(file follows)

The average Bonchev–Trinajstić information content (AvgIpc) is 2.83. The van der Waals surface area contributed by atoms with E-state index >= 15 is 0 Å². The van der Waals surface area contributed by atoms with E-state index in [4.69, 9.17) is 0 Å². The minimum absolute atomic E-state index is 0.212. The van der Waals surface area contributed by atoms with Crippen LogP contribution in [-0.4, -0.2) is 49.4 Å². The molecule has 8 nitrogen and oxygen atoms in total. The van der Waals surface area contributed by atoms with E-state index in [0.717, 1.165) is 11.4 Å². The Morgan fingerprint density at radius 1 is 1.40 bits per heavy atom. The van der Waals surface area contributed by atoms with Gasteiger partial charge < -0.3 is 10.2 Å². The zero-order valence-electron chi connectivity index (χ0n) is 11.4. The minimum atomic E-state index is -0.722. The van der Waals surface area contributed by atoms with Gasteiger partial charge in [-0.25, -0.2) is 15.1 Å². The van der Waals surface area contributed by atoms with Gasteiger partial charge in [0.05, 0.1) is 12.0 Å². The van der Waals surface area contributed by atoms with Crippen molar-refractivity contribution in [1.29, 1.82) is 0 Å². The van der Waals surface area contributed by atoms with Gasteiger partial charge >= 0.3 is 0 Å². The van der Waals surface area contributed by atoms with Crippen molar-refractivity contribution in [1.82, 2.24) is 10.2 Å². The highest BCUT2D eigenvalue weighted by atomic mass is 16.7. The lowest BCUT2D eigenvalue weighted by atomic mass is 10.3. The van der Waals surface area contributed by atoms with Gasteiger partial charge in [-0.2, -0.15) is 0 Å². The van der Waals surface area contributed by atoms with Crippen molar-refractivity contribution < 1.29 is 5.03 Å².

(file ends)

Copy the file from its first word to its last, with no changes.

The average Bonchev–Trinajstić information content (AvgIpc) is 2.83. The van der Waals surface area contributed by atoms with E-state index >= 15 is 0 Å². The van der Waals surface area contributed by atoms with E-state index in [4.69, 9.17) is 0 Å². The minimum absolute atomic E-state index is 0.212. The van der Waals surface area contributed by atoms with Crippen LogP contribution in [-0.4, -0.2) is 49.4 Å². The molecule has 8 nitrogen and oxygen atoms in total. The van der Waals surface area contributed by atoms with E-state index in [0.717, 1.165) is 11.4 Å². The Morgan fingerprint density at radius 1 is 1.40 bits per heavy atom. The van der Waals surface area contributed by atoms with Gasteiger partial charge < -0.3 is 10.2 Å². The zero-order valence-electron chi connectivity index (χ0n) is 11.4. The minimum atomic E-state index is -0.722. The van der Waals surface area contributed by atoms with Gasteiger partial charge in [-0.25, -0.2) is 15.1 Å². The van der Waals surface area contributed by atoms with Gasteiger partial charge in [0.05, 0.1) is 12.0 Å². The van der Waals surface area contributed by atoms with Crippen molar-refractivity contribution in [1.29, 1.82) is 0 Å². The van der Waals surface area contributed by atoms with Gasteiger partial charge >= 0.3 is 0 Å². The van der Waals surface area contributed by atoms with Crippen molar-refractivity contribution in [1.82, 2.24) is 10.2 Å². The highest BCUT2D eigenvalue weighted by atomic mass is 16.7. The lowest BCUT2D eigenvalue weighted by atomic mass is 10.3. The van der Waals surface area contributed by atoms with Gasteiger partial charge in [-0.2, -0.15) is 0 Å². The van der Waals surface area contributed by atoms with Crippen molar-refractivity contribution < 1.29 is 5.03 Å².